I was interested to read Sarah McParland’s views on the “myth” of the gender pay gap (4 February), which resonated with me. I have sympathy with her frustration at “headline” research findings on the overall pay gap between men and women that attract much more attention than the diverse experiences of individuals in different working environments and, indeed, at different times in their careers.
The big picture is of course important and discrimination remains a real and serious issue (not only in relation to pay levels and not only on gender grounds). I also know that discrimination can take a range of forms and that “unconscious bias” is a real phenomenon. I am concerned, though, about suggestions of unfairness across the board that could undermine the expectations of new entrants to the job market (especially women) that they will be properly rewarded. For me, unsurprisingly, that is a particular concern given the Law Society of Scotland’s most recent research on the demographics and work patterns of Scottish solicitors.
Launching its report last year the Society’s press release began “For some female solicitors, Friday, 31 July marks the point after which they are effectively working for free until the end of the year.” Attention grabbing, as all good press releases should be, but not the whole picture, with the society acknowledging that there are many and nuanced reasons for pay differentials. The trouble with headlines and bald statistics is that they tend to get repeated and become received wisdom. That brush can tar not just a business sector, but all organisations in it.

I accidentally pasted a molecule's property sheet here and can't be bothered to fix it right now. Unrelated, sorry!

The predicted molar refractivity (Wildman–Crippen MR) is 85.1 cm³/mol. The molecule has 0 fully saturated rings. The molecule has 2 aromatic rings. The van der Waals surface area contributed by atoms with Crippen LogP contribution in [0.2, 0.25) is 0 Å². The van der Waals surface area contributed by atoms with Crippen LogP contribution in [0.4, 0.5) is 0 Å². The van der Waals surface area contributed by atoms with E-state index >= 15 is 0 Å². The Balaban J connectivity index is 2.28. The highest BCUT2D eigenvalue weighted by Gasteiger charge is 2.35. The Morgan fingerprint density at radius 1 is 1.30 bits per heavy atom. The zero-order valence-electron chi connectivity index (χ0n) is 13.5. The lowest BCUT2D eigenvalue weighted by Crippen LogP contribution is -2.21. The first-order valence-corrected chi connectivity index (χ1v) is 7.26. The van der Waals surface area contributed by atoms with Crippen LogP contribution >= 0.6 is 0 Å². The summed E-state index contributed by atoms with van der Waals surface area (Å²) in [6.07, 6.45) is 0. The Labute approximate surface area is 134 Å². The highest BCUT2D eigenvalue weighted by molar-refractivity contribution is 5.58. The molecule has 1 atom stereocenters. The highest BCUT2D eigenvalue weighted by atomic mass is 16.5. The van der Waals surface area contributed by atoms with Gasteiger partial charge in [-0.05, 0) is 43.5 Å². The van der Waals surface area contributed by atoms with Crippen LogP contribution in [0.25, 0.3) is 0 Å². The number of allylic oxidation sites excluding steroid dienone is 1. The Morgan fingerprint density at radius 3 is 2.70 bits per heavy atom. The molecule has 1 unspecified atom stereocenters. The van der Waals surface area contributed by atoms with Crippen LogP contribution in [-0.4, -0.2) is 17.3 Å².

It’s dangerous to assume one’s own experience is typical. Nevertheless it seems obvious to me that pay equality (which we know we have achieved for the solicitors employed at Brodies without resort to re-engineering reward strategies) depends on many more factors than the existence or absence of bias. It first requires a commitment to creating – and communicating – a common understanding of the skills, behaviours and achievements that will influence reward.
This needs to be supported by a strong system of appraisal and assessment that is taken seriously by all staff, both appraisers and appraised. The time and effort involved in delivering that system can’t be underestimated, but it provides our business with a strong foundation on which to make decisions about reward and about career progression. A clear and transparent appraisal structure makes it more difficult, I am certain, for conscious or unconscious bias to survive.
It is also important to recognise that each of us has priorities and commitments that impact on our approach to working life and, in turn, overall reward. We strongly support flexible working arrangements for men and women (including partners). There is no reason why those arrangements should, and I don’t believe they do, impede career progression.
Equally, we all know of friends and colleagues who have stepped back from promotion opportunities to commit more time and energy to their family (or indeed to other interests).
Those decisions are the product of a range of factors, only one of which is the level of support and encouragement offered by an employer. The reasons why women make up the majority of those who make these choices needs a much deeper analysis than an appeal to discrimination in the workplace.
I would much rather have that more difficult conversation than read banner headlines that suggest a universally negative picture for women in the workplace. At Brodies we want all talented and hard-working people to believe they can progress in their careers through what they bring to the business and our clients, not because of or despite their gender.
l Christine O’Neill is chairman of Brodies LLP